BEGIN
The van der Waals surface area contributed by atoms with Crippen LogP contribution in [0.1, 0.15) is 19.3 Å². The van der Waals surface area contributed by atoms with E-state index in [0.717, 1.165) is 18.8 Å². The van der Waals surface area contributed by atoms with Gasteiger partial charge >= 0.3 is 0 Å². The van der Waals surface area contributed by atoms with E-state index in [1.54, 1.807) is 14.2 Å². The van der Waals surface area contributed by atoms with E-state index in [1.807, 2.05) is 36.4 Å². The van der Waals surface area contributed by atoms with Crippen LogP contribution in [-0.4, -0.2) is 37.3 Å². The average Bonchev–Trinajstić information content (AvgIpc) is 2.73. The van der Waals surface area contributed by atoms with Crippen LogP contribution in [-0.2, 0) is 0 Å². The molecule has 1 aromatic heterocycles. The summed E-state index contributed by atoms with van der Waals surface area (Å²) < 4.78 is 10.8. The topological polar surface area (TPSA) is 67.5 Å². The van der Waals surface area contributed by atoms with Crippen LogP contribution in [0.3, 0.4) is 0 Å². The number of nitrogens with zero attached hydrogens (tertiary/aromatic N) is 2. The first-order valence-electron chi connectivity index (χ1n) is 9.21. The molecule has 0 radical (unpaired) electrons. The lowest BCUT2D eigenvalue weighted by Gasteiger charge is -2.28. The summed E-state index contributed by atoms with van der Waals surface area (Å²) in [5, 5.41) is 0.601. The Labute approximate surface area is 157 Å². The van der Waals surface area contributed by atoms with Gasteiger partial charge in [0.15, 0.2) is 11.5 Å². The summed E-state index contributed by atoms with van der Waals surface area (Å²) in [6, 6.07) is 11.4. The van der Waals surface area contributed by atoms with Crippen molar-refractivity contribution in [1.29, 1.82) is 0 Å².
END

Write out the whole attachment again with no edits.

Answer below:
The van der Waals surface area contributed by atoms with Crippen LogP contribution in [0.1, 0.15) is 19.3 Å². The van der Waals surface area contributed by atoms with E-state index in [0.717, 1.165) is 18.8 Å². The van der Waals surface area contributed by atoms with Gasteiger partial charge >= 0.3 is 0 Å². The van der Waals surface area contributed by atoms with E-state index in [1.54, 1.807) is 14.2 Å². The van der Waals surface area contributed by atoms with E-state index in [1.807, 2.05) is 36.4 Å². The van der Waals surface area contributed by atoms with Crippen LogP contribution in [-0.4, -0.2) is 37.3 Å². The average Bonchev–Trinajstić information content (AvgIpc) is 2.73. The van der Waals surface area contributed by atoms with Crippen LogP contribution in [-0.2, 0) is 0 Å². The molecule has 1 aromatic heterocycles. The summed E-state index contributed by atoms with van der Waals surface area (Å²) < 4.78 is 10.8. The topological polar surface area (TPSA) is 67.5 Å². The van der Waals surface area contributed by atoms with Crippen LogP contribution in [0.3, 0.4) is 0 Å². The number of nitrogens with zero attached hydrogens (tertiary/aromatic N) is 2. The first-order valence-electron chi connectivity index (χ1n) is 9.21. The molecule has 0 radical (unpaired) electrons. The lowest BCUT2D eigenvalue weighted by Gasteiger charge is -2.28. The summed E-state index contributed by atoms with van der Waals surface area (Å²) in [5, 5.41) is 0.601. The Labute approximate surface area is 157 Å². The van der Waals surface area contributed by atoms with Gasteiger partial charge in [0.15, 0.2) is 11.5 Å². The summed E-state index contributed by atoms with van der Waals surface area (Å²) in [6, 6.07) is 11.4. The van der Waals surface area contributed by atoms with Crippen molar-refractivity contribution in [1.29, 1.82) is 0 Å².